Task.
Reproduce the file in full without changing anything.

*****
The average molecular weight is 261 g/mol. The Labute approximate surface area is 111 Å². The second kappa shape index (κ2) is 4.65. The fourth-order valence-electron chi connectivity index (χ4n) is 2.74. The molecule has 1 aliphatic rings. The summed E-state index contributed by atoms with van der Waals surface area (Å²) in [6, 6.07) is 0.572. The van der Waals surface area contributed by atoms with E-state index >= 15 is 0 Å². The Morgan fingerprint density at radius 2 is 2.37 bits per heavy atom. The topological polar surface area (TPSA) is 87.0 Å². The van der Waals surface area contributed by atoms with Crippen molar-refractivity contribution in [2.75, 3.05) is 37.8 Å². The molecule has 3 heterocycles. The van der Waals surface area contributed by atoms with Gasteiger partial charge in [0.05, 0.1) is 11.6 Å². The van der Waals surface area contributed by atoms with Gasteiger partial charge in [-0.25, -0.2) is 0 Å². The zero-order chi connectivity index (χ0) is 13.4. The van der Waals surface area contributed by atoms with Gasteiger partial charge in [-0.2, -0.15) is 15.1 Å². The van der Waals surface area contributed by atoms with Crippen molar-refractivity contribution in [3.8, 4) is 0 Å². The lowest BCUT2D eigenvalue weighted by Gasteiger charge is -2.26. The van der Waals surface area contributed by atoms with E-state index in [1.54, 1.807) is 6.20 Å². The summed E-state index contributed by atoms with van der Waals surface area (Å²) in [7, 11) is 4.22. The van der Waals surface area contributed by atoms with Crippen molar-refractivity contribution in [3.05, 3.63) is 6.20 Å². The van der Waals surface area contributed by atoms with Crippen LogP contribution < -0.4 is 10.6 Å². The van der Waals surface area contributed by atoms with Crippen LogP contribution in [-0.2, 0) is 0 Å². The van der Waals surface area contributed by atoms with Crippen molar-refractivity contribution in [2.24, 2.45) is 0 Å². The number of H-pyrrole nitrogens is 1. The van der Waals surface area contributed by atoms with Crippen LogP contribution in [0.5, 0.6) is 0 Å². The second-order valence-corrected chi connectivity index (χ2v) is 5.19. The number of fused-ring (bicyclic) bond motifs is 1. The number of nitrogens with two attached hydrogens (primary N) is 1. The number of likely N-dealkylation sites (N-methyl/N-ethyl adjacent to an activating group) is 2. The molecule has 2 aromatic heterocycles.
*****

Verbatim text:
The average molecular weight is 261 g/mol. The Labute approximate surface area is 111 Å². The second kappa shape index (κ2) is 4.65. The fourth-order valence-electron chi connectivity index (χ4n) is 2.74. The molecule has 1 aliphatic rings. The summed E-state index contributed by atoms with van der Waals surface area (Å²) in [6, 6.07) is 0.572. The van der Waals surface area contributed by atoms with E-state index >= 15 is 0 Å². The Morgan fingerprint density at radius 2 is 2.37 bits per heavy atom. The topological polar surface area (TPSA) is 87.0 Å². The van der Waals surface area contributed by atoms with Crippen molar-refractivity contribution in [2.75, 3.05) is 37.8 Å². The molecule has 3 heterocycles. The van der Waals surface area contributed by atoms with Gasteiger partial charge in [0.05, 0.1) is 11.6 Å². The van der Waals surface area contributed by atoms with Gasteiger partial charge in [-0.25, -0.2) is 0 Å². The zero-order chi connectivity index (χ0) is 13.4. The van der Waals surface area contributed by atoms with Gasteiger partial charge in [-0.2, -0.15) is 15.1 Å². The van der Waals surface area contributed by atoms with Crippen molar-refractivity contribution in [3.8, 4) is 0 Å². The lowest BCUT2D eigenvalue weighted by Gasteiger charge is -2.26. The van der Waals surface area contributed by atoms with E-state index in [1.54, 1.807) is 6.20 Å². The summed E-state index contributed by atoms with van der Waals surface area (Å²) in [7, 11) is 4.22. The van der Waals surface area contributed by atoms with Crippen molar-refractivity contribution in [3.05, 3.63) is 6.20 Å². The van der Waals surface area contributed by atoms with Crippen LogP contribution < -0.4 is 10.6 Å². The van der Waals surface area contributed by atoms with Crippen LogP contribution in [-0.2, 0) is 0 Å². The van der Waals surface area contributed by atoms with Crippen molar-refractivity contribution in [2.24, 2.45) is 0 Å². The number of H-pyrrole nitrogens is 1. The van der Waals surface area contributed by atoms with Crippen LogP contribution in [0.5, 0.6) is 0 Å². The second-order valence-corrected chi connectivity index (χ2v) is 5.19. The number of fused-ring (bicyclic) bond motifs is 1. The number of nitrogens with two attached hydrogens (primary N) is 1. The number of likely N-dealkylation sites (N-methyl/N-ethyl adjacent to an activating group) is 2. The molecule has 2 aromatic heterocycles.